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For Schools, Gambling Funding Is No Jackpot

Though states often pledge to fund public schools with taxes levied on lotteries and casinos, that money tends to get funneled elsewhere.  
relates to For Schools, Gambling Funding Is No Jackpot
Lucy Nicholson/Reuters

In 2008, after years of political squabbling over whether Maryland should host casino gambling, the question came up before voters in a referendum. The state government and the gambling industry lobbied hard for the votes, pledging that taxes levied on the gambling establishments would go to public education. TV commercials promised that casinos would bring hundreds of millions of dollars “directly into our schools,” and warned that if Maryland missed this opportunity, those stacks of cash would instead benefit students in the bordering casino-friendly states of West Virginia and Delaware.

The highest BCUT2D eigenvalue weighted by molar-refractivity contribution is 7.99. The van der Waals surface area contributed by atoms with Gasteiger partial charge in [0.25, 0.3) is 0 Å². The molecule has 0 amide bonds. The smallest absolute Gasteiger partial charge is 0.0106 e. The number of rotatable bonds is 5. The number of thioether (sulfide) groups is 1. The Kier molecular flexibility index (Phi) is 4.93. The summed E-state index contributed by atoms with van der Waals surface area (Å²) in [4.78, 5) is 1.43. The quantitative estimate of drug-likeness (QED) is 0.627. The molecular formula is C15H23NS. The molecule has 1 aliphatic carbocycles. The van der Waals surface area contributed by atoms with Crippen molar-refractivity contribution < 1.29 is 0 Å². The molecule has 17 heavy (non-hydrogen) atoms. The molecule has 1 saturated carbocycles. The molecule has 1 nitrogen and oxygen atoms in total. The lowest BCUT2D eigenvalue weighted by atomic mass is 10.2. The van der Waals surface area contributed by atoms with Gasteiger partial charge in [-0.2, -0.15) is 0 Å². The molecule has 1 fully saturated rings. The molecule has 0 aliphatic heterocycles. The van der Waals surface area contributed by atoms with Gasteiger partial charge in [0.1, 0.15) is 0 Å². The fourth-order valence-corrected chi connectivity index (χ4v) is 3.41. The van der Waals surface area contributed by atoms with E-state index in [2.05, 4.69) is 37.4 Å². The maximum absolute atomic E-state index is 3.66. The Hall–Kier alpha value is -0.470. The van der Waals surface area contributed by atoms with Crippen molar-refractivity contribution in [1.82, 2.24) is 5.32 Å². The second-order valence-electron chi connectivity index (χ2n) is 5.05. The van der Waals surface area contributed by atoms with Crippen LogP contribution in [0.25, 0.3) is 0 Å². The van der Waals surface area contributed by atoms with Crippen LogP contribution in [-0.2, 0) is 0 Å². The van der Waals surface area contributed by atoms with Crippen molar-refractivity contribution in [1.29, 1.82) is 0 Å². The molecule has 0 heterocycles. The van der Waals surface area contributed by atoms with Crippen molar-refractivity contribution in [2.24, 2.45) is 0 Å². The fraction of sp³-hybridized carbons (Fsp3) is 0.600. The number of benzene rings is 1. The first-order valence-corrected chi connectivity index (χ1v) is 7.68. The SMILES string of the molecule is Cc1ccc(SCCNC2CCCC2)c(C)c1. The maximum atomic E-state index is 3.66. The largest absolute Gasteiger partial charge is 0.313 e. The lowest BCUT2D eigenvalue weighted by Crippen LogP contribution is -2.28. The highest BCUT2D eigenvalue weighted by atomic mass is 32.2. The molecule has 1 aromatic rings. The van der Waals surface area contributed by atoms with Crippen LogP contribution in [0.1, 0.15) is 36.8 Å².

The referendum passed. In 2012, after the “most expensive political campaign in Maryland's history,” a ballot question expanding gambling to table games also passed, narrowly. Maryland now has six casinos, including the Horseshoe Casino in downtown Baltimore, which opened in 2014. In the last seven years, these facilities have welcomed tens of millions of visitors and generated around $4.5 billion in profits. That has translated into $1.7 billion in funds for education, including $200 million from Horseshoe.